Generous Orthodoxy is a term created by Yale theologian Hans Frei. It is also the title of a wonderful book by Brian Mclaren, who thinks about A Generous Orthodoxy in the following ways: strong ecumenical interests, a desire to move beyond the liberal/conservative divide, and a willingness to think through old questions in new ways that foster the pursuit of truth, the unity of the church, and the gracious character of the gospel. The centrality of Christ is the single unifying force. Generous orthodoxy seems oxymoronic, doesn’t it? Like a “heavy lightness”, a “dark flash”, or a “dry rain”. Orthodoxies of any certain tribe don’t generally show much generosity toward others who think differently.
My favorite chapter of his in the book is “Why I am Incarnational”. He says, on page 247:
“My friend Neil Livingstone once told me that Jesus didn’t want to create an in-group that would banish others to an out-group; Jesus wanted to create a “come-on-in-group”, one that sought and welcomed everyone. Such a group came not to conquer, not to badger, not to vanquish, not to eradicate other groups, but to save them, redeem them, bless them, respect them, love them, befriend them, and embrace them.
Or, put another way, Jesus threatened people with inclusion; if they were to be excluded, it would be because they refused to accept their acceptance.”
Threatening people with inclusion — that phrase seems oxymoronic too! generally exclusion is a much greater threat, it seems. To be shut out is much more a fear for a human being than being welcomed in. Inclusion, especially the radical inclusion Jesus preaches and embodies, rubs the ways of the world (and the church) the wrong way. This is especially difficult for the religious community that is most focused on orthodoxy — what is true and right.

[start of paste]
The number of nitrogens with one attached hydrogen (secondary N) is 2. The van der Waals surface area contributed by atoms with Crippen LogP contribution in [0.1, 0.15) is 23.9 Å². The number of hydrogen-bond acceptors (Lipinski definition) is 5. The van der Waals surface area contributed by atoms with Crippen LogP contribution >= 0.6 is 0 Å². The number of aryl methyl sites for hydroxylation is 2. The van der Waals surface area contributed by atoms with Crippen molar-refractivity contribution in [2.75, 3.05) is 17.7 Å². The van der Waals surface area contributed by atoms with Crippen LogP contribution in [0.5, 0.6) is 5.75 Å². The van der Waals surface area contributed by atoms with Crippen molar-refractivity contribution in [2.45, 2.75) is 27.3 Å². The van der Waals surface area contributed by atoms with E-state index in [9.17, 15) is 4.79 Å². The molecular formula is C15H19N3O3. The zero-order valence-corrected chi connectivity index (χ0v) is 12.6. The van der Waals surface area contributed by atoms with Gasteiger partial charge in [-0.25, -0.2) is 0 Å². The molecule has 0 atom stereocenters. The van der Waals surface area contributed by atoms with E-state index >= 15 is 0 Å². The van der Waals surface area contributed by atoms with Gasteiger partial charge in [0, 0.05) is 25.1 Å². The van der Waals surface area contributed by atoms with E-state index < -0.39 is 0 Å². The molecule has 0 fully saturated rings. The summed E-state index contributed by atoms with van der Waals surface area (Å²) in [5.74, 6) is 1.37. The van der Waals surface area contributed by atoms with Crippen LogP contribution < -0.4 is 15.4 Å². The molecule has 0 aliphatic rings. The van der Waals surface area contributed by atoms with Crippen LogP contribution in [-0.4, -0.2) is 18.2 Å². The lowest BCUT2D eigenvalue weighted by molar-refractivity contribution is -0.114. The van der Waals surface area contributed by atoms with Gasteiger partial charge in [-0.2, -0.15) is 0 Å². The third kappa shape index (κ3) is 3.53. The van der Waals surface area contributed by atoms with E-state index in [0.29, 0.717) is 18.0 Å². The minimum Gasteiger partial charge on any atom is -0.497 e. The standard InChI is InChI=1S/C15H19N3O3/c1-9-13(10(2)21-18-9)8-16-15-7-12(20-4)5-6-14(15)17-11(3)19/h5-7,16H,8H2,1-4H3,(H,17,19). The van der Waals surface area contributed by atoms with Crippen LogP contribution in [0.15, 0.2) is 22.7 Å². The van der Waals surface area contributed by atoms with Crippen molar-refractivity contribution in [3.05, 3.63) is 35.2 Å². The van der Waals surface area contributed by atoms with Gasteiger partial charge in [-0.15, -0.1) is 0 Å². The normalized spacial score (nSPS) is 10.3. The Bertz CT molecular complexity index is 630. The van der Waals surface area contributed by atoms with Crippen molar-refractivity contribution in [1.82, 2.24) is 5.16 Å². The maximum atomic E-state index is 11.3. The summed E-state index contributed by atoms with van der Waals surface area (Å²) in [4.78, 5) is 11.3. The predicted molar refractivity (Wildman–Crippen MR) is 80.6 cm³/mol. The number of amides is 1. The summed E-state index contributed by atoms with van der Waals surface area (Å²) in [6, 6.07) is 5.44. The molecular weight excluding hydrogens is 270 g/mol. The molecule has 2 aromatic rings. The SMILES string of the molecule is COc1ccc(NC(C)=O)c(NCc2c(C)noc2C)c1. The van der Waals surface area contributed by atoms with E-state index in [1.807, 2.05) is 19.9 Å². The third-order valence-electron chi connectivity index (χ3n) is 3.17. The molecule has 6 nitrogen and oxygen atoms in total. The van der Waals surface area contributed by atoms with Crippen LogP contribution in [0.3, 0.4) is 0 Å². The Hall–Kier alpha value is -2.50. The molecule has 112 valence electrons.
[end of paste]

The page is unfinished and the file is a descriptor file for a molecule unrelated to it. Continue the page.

Somehow, in ways I’m struggling to understand, and have contributed, we have landed and settled on this idea in the church that orthodoxy is incompatible with inclusion. And scripture can be read and interpreted to message orthodoxy’s tendency toward exclusion on our journey toward holiness. The problem is that right in the Bible’s middle is this Jesus, who is God incarnate, in a human body, entering the dirty waters of baptism, showing his glory only to set it aside to wash his disciple’s feet, engaging in a ministry of redemption that is the most inclusive act the world has ever known. What to do, when he looks at us, loves us, and says, “Deny yourself, take up your cross, and follow me…I give you a new commandment, that you love one another as I have loved you.”
Among the mightiest of struggles is for us, you and I, to accept that in and through Jesus we are accepted. That’s grace. It’s challenging because it’s news that is too good to be true. And grace’s very nature is that it be shared, lavished on others, else we have not yet come home to it in the way God invites us to.
Called to faith, and faithfulness, YES! inclusion does not negate orthodoxy, but calls all others around us to all the challenges of life with the Living God. We need to wrestle with this idea that inclusion is the orthodoxy that reflects the God of the Bible, and if we are so convinced, let the good news of the gospel come alive in this message that all are welcome, and all belong who will come to Jesus in repentance and accept that they are accepted.
What would it mean for us, filled with the love of Christ, to threaten people with inclusion? Is this not the way of Jesus Christ our Lord? I wonder.